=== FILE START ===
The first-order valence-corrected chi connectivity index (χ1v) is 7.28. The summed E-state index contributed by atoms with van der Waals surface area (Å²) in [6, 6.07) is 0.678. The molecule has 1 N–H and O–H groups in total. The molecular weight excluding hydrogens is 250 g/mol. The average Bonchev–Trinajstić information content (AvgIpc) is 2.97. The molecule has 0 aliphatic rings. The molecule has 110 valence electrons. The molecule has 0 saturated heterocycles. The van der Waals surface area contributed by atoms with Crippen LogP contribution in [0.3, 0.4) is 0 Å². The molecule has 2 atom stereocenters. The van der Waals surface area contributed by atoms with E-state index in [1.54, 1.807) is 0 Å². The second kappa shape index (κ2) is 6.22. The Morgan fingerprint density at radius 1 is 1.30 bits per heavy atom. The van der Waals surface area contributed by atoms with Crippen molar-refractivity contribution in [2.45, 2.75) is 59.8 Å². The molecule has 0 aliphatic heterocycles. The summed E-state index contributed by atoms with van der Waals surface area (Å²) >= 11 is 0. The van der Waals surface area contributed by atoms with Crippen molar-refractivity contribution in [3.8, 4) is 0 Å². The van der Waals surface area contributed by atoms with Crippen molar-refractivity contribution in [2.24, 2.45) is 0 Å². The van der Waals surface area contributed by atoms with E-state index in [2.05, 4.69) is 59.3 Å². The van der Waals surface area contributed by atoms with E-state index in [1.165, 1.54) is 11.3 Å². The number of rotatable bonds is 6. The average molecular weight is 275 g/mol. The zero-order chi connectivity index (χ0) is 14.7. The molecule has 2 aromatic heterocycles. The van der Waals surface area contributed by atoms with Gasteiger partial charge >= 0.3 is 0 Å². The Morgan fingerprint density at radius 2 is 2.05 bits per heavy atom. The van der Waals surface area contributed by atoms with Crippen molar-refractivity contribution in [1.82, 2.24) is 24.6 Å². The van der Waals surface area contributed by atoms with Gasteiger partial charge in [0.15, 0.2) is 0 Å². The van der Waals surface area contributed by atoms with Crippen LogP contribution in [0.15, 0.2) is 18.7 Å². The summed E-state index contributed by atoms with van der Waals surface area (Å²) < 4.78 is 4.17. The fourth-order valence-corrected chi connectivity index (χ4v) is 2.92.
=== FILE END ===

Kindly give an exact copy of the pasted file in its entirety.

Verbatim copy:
The first-order valence-corrected chi connectivity index (χ1v) is 7.28. The summed E-state index contributed by atoms with van der Waals surface area (Å²) in [6, 6.07) is 0.678. The molecule has 1 N–H and O–H groups in total. The molecular weight excluding hydrogens is 250 g/mol. The average Bonchev–Trinajstić information content (AvgIpc) is 2.97. The molecule has 0 aliphatic rings. The molecule has 110 valence electrons. The molecule has 0 saturated heterocycles. The van der Waals surface area contributed by atoms with Crippen LogP contribution in [0.3, 0.4) is 0 Å². The molecule has 2 atom stereocenters. The van der Waals surface area contributed by atoms with E-state index in [1.54, 1.807) is 0 Å². The second kappa shape index (κ2) is 6.22. The Morgan fingerprint density at radius 1 is 1.30 bits per heavy atom. The van der Waals surface area contributed by atoms with Crippen molar-refractivity contribution in [2.45, 2.75) is 59.8 Å². The molecule has 0 aliphatic heterocycles. The summed E-state index contributed by atoms with van der Waals surface area (Å²) >= 11 is 0. The van der Waals surface area contributed by atoms with Crippen molar-refractivity contribution in [3.8, 4) is 0 Å². The van der Waals surface area contributed by atoms with Crippen molar-refractivity contribution in [2.24, 2.45) is 0 Å². The van der Waals surface area contributed by atoms with E-state index in [2.05, 4.69) is 59.3 Å². The van der Waals surface area contributed by atoms with E-state index in [1.165, 1.54) is 11.3 Å². The number of rotatable bonds is 6. The average molecular weight is 275 g/mol. The zero-order chi connectivity index (χ0) is 14.7. The molecule has 2 aromatic heterocycles. The van der Waals surface area contributed by atoms with Gasteiger partial charge >= 0.3 is 0 Å². The Morgan fingerprint density at radius 2 is 2.05 bits per heavy atom. The van der Waals surface area contributed by atoms with Crippen molar-refractivity contribution in [1.82, 2.24) is 24.6 Å². The van der Waals surface area contributed by atoms with Gasteiger partial charge in [0.15, 0.2) is 0 Å². The van der Waals surface area contributed by atoms with Crippen LogP contribution in [0.15, 0.2) is 18.7 Å². The summed E-state index contributed by atoms with van der Waals surface area (Å²) < 4.78 is 4.17. The fourth-order valence-corrected chi connectivity index (χ4v) is 2.92.